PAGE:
Origin of ozone
OTHER WORDS FROM ozoneo·zon·ic [oh-zon-ik, oh-zoh-nik], /oʊˈzɒn ɪk, oʊˈzoʊ nɪk/, adjective
Words nearby ozone
How to use ozone in a sentence
Research suggested that air pollution from China contributes to up to 65 percent of the ozone increase in the Western United States.The Environmental Challenges of China's Recovery After COVID-19|Yanzhong Huang|February 2, 2021|Time
That stark variety of regional effects was evident in, for example, the different post-pandemic ozone levels in Denver and New York City.What the pandemic can teach us about ways to reduce air pollution|Carolyn Gramling|January 4, 2021|Science News
The researchers determined that the chemical is formed when a preservative known as 6PPD reacts with ozone.Salmon are dying off and your car tires might be to blame|Kate Baggaley|December 4, 2020|Popular-Science
At this elevation, ozone protects life on Earth from the sun’s harmful ultraviolet radiation.
Eastern San Diegans also live with more exposure to harmful ozone, a natural and important part of our atmosphere that turns deadly when it’s mixed with car pollution and sunlight.The Climate Problem Facing Coastal Building Height Limits|MacKenzie Elmer|October 20, 2020|Voice of San Diego
Air pollution gets worse during drought; in California the problem is soot, and in Texas it was ozone.
Soot, methane, ozone, and HFCs are a lot less sexy than flying to Rio and making bold promises.Hillary Clinton’s Plan to Get Serious About Global Warming|David G. Victor, Charles F. Kennel, Veerabhadran Ramanathan|June 21, 2012|DAILY BEAST
Obama enraged his base last week by nullifying an environmental regulation on ozone.
His first choice was Shri Trimurti Bhavan in Ozone Park, a temple where his uncle is a priest.
The screening can be canceled, but people in Richmond Hill and Ozone Park still have ways to see it.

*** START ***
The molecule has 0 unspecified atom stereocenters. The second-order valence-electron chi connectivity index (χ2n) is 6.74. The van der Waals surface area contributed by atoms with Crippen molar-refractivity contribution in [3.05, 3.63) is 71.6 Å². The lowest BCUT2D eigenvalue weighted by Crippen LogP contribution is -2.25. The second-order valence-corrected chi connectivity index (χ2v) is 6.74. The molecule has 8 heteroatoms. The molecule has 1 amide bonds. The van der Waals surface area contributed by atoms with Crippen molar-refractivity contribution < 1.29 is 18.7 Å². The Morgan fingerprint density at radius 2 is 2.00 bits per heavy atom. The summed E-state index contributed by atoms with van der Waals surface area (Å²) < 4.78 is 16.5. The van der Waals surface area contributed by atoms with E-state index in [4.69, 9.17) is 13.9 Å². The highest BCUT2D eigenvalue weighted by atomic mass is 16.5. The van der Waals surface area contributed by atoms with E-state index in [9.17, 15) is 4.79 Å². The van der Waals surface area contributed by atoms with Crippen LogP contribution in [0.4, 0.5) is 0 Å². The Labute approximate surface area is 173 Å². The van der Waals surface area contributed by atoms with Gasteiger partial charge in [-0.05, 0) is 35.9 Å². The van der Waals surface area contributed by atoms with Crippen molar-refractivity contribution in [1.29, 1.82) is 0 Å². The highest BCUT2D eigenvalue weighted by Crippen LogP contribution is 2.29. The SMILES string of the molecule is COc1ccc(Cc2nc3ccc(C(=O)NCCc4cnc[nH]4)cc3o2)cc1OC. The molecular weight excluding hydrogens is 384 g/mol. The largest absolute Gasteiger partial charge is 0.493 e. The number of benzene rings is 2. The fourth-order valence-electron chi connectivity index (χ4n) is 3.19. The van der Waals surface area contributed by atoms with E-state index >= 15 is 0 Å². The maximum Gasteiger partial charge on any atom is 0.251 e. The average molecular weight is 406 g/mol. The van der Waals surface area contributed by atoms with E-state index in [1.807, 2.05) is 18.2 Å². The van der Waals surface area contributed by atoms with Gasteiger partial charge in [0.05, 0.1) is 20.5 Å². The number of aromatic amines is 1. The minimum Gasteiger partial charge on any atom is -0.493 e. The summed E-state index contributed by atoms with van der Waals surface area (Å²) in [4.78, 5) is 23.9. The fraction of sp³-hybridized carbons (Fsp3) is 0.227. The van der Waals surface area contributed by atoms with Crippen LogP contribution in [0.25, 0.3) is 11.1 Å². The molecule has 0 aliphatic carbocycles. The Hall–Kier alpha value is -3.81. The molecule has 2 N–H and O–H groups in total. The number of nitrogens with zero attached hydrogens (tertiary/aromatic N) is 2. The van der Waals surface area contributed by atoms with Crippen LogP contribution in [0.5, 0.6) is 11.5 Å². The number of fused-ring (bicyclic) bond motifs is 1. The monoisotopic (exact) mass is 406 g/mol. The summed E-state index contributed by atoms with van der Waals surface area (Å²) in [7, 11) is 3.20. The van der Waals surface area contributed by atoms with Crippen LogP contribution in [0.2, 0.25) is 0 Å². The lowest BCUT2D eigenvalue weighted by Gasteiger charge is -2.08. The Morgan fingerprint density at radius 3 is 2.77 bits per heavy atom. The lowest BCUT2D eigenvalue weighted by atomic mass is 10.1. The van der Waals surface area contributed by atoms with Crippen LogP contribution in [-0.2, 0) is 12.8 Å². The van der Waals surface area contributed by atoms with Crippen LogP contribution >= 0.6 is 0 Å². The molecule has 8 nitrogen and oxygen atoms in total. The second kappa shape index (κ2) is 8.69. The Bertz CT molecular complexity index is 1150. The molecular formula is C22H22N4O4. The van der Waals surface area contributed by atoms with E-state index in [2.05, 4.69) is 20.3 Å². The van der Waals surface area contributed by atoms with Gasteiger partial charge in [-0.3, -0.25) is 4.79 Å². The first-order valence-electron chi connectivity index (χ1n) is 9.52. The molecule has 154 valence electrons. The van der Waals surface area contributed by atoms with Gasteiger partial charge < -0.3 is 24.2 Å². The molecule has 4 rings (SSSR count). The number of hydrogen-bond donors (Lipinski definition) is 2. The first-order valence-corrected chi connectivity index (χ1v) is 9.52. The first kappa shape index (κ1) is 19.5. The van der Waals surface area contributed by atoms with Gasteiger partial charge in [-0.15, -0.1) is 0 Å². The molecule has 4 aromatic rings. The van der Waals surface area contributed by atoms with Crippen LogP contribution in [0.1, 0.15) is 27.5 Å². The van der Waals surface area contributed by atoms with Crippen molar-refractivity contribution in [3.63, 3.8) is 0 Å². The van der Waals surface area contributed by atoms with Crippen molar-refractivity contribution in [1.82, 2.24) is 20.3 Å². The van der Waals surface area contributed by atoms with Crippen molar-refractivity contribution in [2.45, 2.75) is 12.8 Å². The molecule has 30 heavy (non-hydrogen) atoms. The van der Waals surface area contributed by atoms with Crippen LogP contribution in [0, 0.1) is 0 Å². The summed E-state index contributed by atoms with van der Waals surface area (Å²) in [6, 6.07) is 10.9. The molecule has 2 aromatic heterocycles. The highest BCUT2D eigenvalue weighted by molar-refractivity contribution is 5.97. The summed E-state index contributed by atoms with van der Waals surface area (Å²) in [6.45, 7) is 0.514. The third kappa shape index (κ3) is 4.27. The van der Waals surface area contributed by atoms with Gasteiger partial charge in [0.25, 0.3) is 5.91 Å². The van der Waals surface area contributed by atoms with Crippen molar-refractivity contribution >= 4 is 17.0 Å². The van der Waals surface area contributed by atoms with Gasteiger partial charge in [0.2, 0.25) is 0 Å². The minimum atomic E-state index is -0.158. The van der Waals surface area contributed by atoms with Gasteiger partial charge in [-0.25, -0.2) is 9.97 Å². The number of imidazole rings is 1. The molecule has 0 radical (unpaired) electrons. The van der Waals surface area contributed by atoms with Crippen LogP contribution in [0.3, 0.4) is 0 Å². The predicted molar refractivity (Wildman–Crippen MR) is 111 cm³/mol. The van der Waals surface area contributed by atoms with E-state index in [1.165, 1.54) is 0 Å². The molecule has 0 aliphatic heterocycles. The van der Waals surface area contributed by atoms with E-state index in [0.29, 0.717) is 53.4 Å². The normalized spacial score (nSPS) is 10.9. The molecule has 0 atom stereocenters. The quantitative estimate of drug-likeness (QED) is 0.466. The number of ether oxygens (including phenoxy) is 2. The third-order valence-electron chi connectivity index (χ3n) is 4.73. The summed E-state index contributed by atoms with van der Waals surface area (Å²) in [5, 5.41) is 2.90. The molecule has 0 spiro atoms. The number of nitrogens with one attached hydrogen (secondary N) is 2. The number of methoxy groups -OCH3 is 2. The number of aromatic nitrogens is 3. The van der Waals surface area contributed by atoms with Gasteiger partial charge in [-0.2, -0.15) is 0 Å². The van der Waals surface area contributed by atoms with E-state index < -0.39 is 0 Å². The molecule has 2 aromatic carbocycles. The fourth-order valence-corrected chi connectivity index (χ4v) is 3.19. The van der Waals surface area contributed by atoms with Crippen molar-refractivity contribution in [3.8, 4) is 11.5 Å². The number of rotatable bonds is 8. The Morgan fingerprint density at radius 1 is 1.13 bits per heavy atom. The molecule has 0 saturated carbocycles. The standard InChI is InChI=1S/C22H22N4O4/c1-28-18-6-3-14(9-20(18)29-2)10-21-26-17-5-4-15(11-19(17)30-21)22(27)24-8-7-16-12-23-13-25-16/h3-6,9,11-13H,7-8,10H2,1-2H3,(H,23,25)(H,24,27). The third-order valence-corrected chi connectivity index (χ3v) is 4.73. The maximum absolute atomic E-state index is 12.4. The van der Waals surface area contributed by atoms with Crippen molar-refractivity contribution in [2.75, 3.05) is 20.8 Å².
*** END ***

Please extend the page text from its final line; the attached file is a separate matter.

Nothing—nothing but the smell of ozone and an echo bouncing crazily off the walls of the conduit.The Holes and John Smith|Edward W. Ludwig
He discharged the accumulated energy in a single blue flare that filled the lab with thunder and ozone.Security|Poul William Anderson
The Adriatic on our right, not near enough to see, but the air seemed impregnated with its ozone.From the Thames to the Tiber|J. Wardle
Let the sun put its coat of health on you, and let the ozone put the red blood of strength in your veins.Think|Col. Wm. C. Hunter
It was the season of fierce heat, but we faced the northern breezes full of invigorating ozone.The Passenger from Calais|Arthur Griffiths
British Dictionary definitions for ozone
Derived forms of ozoneozonic (əʊˈzɒnɪk) or ozonous, adjective
Word Origin for ozone
Medical definitions for ozone
Scientific definitions for ozone
A Closer Look
Ozone is both beneficial for and threatening to all of Earth's organisms, including human beings, depending on how high in the atmosphere it is found. Ozone is naturally produced in the stratospheric portion of Earth's atmosphere (in the ozone layer) by the action of high-energy ultraviolet radiation on molecular oxygen (O2 ). By absorbing much of the Sun's ultraviolet radiation, the ozone layer serves as a sunscreen for organisms on Earth. In recent years the ozone has thinned or disappeared in parts of the ozone layer, creating an ozone hole that lets in dangerous amounts of ultraviolet radiation. Ozone holes are caused in part by the release into the atmosphere of industrial and commercial chemicals, in particular the chlorofluorocarbons (such as freon) used in aerosols, refrigerants, and certain cleaning solvents. Closer to Earth's surface, ozone is one of the so-called greenhouse gases that are produced by the burning of fossil fuels and cause the greenhouse effect. Ozone at ground level is also an air pollutant, contributing to respiratory diseases such as asthma.